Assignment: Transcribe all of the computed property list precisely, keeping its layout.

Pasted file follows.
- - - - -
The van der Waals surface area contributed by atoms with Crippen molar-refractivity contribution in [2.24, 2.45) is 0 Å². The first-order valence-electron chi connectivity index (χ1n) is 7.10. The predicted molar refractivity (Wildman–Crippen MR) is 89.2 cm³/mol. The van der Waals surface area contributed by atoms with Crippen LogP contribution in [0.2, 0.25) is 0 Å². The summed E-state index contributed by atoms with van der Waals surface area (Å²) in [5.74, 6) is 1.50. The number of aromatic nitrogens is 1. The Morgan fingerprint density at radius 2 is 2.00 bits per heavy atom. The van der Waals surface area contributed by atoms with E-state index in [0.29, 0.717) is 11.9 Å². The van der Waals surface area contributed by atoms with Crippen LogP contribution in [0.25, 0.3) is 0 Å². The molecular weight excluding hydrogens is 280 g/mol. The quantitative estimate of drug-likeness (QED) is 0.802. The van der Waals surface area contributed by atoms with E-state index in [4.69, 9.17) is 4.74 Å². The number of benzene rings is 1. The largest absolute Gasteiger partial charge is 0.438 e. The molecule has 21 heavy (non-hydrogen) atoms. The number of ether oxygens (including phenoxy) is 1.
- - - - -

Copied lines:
The van der Waals surface area contributed by atoms with Crippen molar-refractivity contribution in [2.24, 2.45) is 0 Å². The first-order valence-electron chi connectivity index (χ1n) is 7.10. The predicted molar refractivity (Wildman–Crippen MR) is 89.2 cm³/mol. The van der Waals surface area contributed by atoms with Crippen LogP contribution in [0.2, 0.25) is 0 Å². The summed E-state index contributed by atoms with van der Waals surface area (Å²) in [5.74, 6) is 1.50. The number of aromatic nitrogens is 1. The Morgan fingerprint density at radius 2 is 2.00 bits per heavy atom. The van der Waals surface area contributed by atoms with E-state index in [0.29, 0.717) is 11.9 Å². The van der Waals surface area contributed by atoms with Crippen LogP contribution in [0.25, 0.3) is 0 Å². The molecular weight excluding hydrogens is 280 g/mol. The quantitative estimate of drug-likeness (QED) is 0.802. The van der Waals surface area contributed by atoms with E-state index in [4.69, 9.17) is 4.74 Å². The number of benzene rings is 1. The largest absolute Gasteiger partial charge is 0.438 e. The molecule has 21 heavy (non-hydrogen) atoms. The number of ether oxygens (including phenoxy) is 1.